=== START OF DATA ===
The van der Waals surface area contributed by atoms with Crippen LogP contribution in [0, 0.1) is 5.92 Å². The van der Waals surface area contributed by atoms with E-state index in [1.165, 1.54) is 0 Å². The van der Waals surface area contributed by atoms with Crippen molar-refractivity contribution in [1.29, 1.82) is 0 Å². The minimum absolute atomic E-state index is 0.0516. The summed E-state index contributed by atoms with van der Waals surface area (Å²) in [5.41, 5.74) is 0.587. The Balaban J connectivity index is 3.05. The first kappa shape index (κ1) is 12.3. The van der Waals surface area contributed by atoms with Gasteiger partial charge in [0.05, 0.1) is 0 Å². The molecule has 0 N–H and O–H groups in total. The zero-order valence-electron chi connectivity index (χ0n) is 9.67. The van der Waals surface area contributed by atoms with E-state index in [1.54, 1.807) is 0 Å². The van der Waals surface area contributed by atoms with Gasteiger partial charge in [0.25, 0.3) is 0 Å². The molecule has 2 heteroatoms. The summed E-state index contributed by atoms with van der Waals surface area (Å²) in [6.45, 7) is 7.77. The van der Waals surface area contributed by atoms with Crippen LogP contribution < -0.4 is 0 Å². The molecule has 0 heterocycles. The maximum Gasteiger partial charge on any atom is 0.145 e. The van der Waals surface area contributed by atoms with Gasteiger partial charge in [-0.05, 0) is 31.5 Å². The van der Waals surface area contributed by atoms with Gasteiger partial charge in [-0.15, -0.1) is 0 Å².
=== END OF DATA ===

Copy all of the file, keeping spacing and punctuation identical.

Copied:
The van der Waals surface area contributed by atoms with Crippen LogP contribution in [0, 0.1) is 5.92 Å². The van der Waals surface area contributed by atoms with E-state index in [1.165, 1.54) is 0 Å². The van der Waals surface area contributed by atoms with Crippen molar-refractivity contribution in [1.29, 1.82) is 0 Å². The minimum absolute atomic E-state index is 0.0516. The summed E-state index contributed by atoms with van der Waals surface area (Å²) in [5.41, 5.74) is 0.587. The Balaban J connectivity index is 3.05. The first kappa shape index (κ1) is 12.3. The van der Waals surface area contributed by atoms with Gasteiger partial charge in [0.05, 0.1) is 0 Å². The molecule has 0 N–H and O–H groups in total. The zero-order valence-electron chi connectivity index (χ0n) is 9.67. The van der Waals surface area contributed by atoms with E-state index in [1.54, 1.807) is 0 Å². The van der Waals surface area contributed by atoms with Gasteiger partial charge in [0.25, 0.3) is 0 Å². The molecule has 2 heteroatoms. The summed E-state index contributed by atoms with van der Waals surface area (Å²) in [6.45, 7) is 7.77. The van der Waals surface area contributed by atoms with Crippen LogP contribution < -0.4 is 0 Å². The molecule has 0 heterocycles. The maximum Gasteiger partial charge on any atom is 0.145 e. The van der Waals surface area contributed by atoms with Gasteiger partial charge in [-0.05, 0) is 31.5 Å². The van der Waals surface area contributed by atoms with Gasteiger partial charge in [-0.15, -0.1) is 0 Å².